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Nonviolence and Power in The Ottawa Panhandlers' Union

By Teague Lamarche

Abstract

The Ottawa Panhandlers' Union's use of nonviolent action provides a useful case to examine the relationship between nonviolence, power and truth. Dahl, La Boetie and Foucault's theories of power provide different perspectives from which to analyze the use of nonviolence by the OPU. Dahl and La Boetie's theories of power as capacity and consent respectively focus on the OPU's ability to force others to take particular actions, and choice in compliance in scenarios imposed by others. Alternately, Foucault's theory of power allows an examination of the union members' positions within power relations, and how tacit social understandings construct their knowledge of themselves and others. When the OPU's use of nonviolence is seen in this light, addressing positions within power relations, and identifying the tacit social understandings that construct them, become important elements in understanding nonviolent action. Keywords: Nonviolence, Power, Foucault, Truth, Panhandler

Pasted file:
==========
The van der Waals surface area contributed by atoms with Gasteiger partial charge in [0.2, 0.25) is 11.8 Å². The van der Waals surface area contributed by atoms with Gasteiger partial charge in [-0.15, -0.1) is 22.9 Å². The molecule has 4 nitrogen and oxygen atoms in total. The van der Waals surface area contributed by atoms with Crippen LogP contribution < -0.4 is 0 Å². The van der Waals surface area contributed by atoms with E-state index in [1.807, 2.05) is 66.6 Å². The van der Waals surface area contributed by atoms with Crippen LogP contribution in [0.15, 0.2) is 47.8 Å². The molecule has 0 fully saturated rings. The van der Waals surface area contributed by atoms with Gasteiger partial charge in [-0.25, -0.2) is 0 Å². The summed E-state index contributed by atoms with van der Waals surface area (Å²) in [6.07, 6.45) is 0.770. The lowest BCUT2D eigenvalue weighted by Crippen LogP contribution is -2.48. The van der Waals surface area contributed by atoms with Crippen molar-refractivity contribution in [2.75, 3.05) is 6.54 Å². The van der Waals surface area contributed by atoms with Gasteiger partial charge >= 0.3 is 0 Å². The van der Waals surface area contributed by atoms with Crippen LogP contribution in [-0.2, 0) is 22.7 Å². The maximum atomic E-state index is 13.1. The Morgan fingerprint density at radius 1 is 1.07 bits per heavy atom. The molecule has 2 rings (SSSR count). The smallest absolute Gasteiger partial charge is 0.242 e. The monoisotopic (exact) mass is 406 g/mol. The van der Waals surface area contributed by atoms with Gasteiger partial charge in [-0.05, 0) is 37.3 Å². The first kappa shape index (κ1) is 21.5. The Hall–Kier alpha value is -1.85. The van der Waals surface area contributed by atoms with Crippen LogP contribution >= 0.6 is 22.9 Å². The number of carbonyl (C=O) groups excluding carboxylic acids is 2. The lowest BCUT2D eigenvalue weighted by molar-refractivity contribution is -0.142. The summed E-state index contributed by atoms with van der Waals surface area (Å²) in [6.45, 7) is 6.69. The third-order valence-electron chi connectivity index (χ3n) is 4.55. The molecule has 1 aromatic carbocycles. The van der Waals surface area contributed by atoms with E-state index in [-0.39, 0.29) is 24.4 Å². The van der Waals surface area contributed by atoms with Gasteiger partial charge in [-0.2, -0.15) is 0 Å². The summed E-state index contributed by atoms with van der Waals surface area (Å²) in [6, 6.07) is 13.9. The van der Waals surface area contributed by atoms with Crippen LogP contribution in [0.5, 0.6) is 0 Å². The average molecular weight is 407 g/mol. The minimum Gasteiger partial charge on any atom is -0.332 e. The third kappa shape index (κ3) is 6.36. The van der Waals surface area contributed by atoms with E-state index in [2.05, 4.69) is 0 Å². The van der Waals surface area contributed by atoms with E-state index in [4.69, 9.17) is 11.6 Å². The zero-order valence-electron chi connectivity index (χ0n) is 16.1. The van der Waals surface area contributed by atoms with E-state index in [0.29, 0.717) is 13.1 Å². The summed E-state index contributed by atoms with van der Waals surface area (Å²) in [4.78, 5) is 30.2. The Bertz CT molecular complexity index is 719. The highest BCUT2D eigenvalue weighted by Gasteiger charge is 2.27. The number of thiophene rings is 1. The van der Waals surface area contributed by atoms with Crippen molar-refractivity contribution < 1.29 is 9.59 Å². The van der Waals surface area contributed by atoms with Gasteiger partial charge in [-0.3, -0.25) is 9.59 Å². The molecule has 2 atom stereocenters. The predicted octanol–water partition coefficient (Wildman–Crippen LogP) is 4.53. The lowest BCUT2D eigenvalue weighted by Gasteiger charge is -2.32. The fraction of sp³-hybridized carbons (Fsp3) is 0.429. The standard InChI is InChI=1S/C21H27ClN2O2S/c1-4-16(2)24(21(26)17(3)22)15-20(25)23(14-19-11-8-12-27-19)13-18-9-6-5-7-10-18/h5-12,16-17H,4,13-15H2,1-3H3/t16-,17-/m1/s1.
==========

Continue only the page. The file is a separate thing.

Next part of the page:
Topics: Philosophy.
Publisher: University of Ottawa (Canada)
Year: 2010
OAI identifier: oai:www.ruor.uottawa.ca:10393/28551
Provided by: Recherche uO Research
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